St. Luke’s Lutheran Church in Kitchener gathers around 70 school children for breakfast every school day. The breakfast program began eleven years ago when Karin Meilke, a member of St. Luke’s heard of the community program offered to schools by an organization called Nutrition for Learning. The people of St. Luke’s decided to respond to the need of the community and started the program in partnership with a neighbouring school and Nutrition for Learning.
“The program is open to any child who attends Franklin Public School, whose property is beside the church. The school is for students from Junior Kindergarten to Grade 6. It is an asset that the church is able to provide the facility”, says Cathy Dowsling who has served as a program coordinator for the last nine years.
“The children are served a varied menu of breakfast items including one hot dish each day.
The food items are appropriate for a Halal diet as we have a cross-section of immigrant children who attend each day”, Cathy Dowsling explains.
After finishing their breakfast, before it is time to leave for school, students can engage in quiet activities such as games, drawing or writing. On Thursdays, university students from the Masters of Kinesiology program at Laurier University, Waterloo, run a physical activity program for the students. This is possible through the financial support of Sunlife Financial foundation for Healthy Kids.
St. Luke’s breakfast program is the work of many partners. All are committed to the same vision “to enhance the ability to learn by ensuring that each student attends school well nourished”. There are seven volunteers from the congregation serving breakfast and interacting with the children each morning; other volunteers are coordinated with Nutrition for Learning. In addition, students from the Registered Nursing program at Conestoga College complete their community service course requirements by coming in once per week during their terms.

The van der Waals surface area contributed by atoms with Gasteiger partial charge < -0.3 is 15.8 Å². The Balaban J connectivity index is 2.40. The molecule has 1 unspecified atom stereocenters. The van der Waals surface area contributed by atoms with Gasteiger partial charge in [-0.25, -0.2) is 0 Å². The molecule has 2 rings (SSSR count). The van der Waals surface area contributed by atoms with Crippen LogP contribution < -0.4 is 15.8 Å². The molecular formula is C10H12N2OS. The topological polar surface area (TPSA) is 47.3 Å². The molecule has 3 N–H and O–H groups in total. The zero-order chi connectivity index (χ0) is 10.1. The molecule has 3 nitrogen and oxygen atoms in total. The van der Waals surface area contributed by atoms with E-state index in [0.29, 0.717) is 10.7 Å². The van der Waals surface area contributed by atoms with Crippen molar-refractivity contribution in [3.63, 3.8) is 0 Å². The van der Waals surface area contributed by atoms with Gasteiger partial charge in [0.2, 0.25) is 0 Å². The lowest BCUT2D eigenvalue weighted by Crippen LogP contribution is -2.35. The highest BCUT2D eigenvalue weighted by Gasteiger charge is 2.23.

Financial support for the program comes in part from Nutrition for Learning, who receives its funding from the Ontario Government and local fundraising. Two-thirds of the funding comes, however, from the community. The school parent council, the Stanley Park Optimists and St. Luke’s congregation are the main contributors.
“We often reach out to the congregation for gifts in kind: socks, cereal, paper to name a few. The public has the opportunity to donate funds to Nutrition for Learning or specifically to the Breakfast Club”, says Cathy Dowsling.